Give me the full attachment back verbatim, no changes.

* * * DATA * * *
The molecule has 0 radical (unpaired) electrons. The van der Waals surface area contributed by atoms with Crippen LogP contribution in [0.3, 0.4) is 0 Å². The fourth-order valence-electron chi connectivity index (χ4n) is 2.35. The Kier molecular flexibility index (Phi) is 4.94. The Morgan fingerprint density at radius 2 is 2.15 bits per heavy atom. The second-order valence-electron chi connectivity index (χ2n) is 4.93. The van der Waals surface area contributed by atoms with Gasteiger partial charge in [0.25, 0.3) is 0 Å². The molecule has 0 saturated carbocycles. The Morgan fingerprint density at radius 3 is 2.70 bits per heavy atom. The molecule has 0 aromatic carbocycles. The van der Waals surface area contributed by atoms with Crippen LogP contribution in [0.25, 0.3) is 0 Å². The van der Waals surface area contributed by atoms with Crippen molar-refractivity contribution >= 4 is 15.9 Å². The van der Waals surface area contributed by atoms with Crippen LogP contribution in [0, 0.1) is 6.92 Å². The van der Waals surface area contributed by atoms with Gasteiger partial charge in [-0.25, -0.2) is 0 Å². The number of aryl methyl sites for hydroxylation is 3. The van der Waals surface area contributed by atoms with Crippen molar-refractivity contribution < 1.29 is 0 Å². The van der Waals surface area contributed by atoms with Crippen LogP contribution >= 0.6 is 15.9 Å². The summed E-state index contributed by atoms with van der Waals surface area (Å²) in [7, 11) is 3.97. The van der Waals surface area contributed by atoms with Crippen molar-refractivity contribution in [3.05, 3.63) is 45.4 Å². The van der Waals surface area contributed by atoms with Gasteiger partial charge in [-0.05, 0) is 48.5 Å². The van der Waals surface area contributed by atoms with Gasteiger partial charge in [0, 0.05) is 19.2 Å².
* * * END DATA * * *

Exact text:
The molecule has 0 radical (unpaired) electrons. The van der Waals surface area contributed by atoms with Crippen LogP contribution in [0.3, 0.4) is 0 Å². The fourth-order valence-electron chi connectivity index (χ4n) is 2.35. The Kier molecular flexibility index (Phi) is 4.94. The Morgan fingerprint density at radius 2 is 2.15 bits per heavy atom. The second-order valence-electron chi connectivity index (χ2n) is 4.93. The van der Waals surface area contributed by atoms with Gasteiger partial charge in [0.25, 0.3) is 0 Å². The molecule has 0 saturated carbocycles. The Morgan fingerprint density at radius 3 is 2.70 bits per heavy atom. The molecule has 0 aromatic carbocycles. The van der Waals surface area contributed by atoms with Crippen LogP contribution in [0.25, 0.3) is 0 Å². The van der Waals surface area contributed by atoms with Crippen molar-refractivity contribution >= 4 is 15.9 Å². The van der Waals surface area contributed by atoms with Crippen LogP contribution in [0, 0.1) is 6.92 Å². The van der Waals surface area contributed by atoms with Gasteiger partial charge in [-0.25, -0.2) is 0 Å². The number of aryl methyl sites for hydroxylation is 3. The van der Waals surface area contributed by atoms with Crippen molar-refractivity contribution < 1.29 is 0 Å². The van der Waals surface area contributed by atoms with Crippen LogP contribution >= 0.6 is 15.9 Å². The summed E-state index contributed by atoms with van der Waals surface area (Å²) in [7, 11) is 3.97. The van der Waals surface area contributed by atoms with Crippen molar-refractivity contribution in [3.05, 3.63) is 45.4 Å². The van der Waals surface area contributed by atoms with Gasteiger partial charge in [-0.05, 0) is 48.5 Å². The van der Waals surface area contributed by atoms with Gasteiger partial charge in [0, 0.05) is 19.2 Å².